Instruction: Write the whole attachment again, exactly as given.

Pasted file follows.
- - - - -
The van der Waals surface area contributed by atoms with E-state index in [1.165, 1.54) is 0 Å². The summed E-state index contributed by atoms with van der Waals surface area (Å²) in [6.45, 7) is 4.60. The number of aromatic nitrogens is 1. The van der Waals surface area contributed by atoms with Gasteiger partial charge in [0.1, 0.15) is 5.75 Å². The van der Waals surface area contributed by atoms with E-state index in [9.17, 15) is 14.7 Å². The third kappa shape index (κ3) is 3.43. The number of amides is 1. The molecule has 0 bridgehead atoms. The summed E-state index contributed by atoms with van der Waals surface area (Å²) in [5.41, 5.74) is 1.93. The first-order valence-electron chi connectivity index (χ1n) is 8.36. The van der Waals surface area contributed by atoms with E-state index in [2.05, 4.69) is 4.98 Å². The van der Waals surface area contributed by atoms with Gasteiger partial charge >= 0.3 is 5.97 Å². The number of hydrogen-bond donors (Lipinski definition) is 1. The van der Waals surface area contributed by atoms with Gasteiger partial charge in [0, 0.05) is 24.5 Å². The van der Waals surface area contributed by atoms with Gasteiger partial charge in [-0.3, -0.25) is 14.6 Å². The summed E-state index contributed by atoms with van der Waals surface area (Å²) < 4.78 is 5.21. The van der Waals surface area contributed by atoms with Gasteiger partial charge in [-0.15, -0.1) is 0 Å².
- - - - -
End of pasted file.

The van der Waals surface area contributed by atoms with E-state index in [1.165, 1.54) is 0 Å². The summed E-state index contributed by atoms with van der Waals surface area (Å²) in [6.45, 7) is 4.60. The number of aromatic nitrogens is 1. The van der Waals surface area contributed by atoms with Gasteiger partial charge in [0.1, 0.15) is 5.75 Å². The van der Waals surface area contributed by atoms with E-state index in [9.17, 15) is 14.7 Å². The third kappa shape index (κ3) is 3.43. The number of amides is 1. The molecule has 0 bridgehead atoms. The summed E-state index contributed by atoms with van der Waals surface area (Å²) in [5.41, 5.74) is 1.93. The first-order valence-electron chi connectivity index (χ1n) is 8.36. The van der Waals surface area contributed by atoms with E-state index in [2.05, 4.69) is 4.98 Å². The van der Waals surface area contributed by atoms with Gasteiger partial charge >= 0.3 is 5.97 Å². The number of hydrogen-bond donors (Lipinski definition) is 1. The van der Waals surface area contributed by atoms with Gasteiger partial charge in [0, 0.05) is 24.5 Å². The van der Waals surface area contributed by atoms with Gasteiger partial charge in [-0.3, -0.25) is 14.6 Å². The summed E-state index contributed by atoms with van der Waals surface area (Å²) < 4.78 is 5.21. The van der Waals surface area contributed by atoms with Gasteiger partial charge in [-0.15, -0.1) is 0 Å².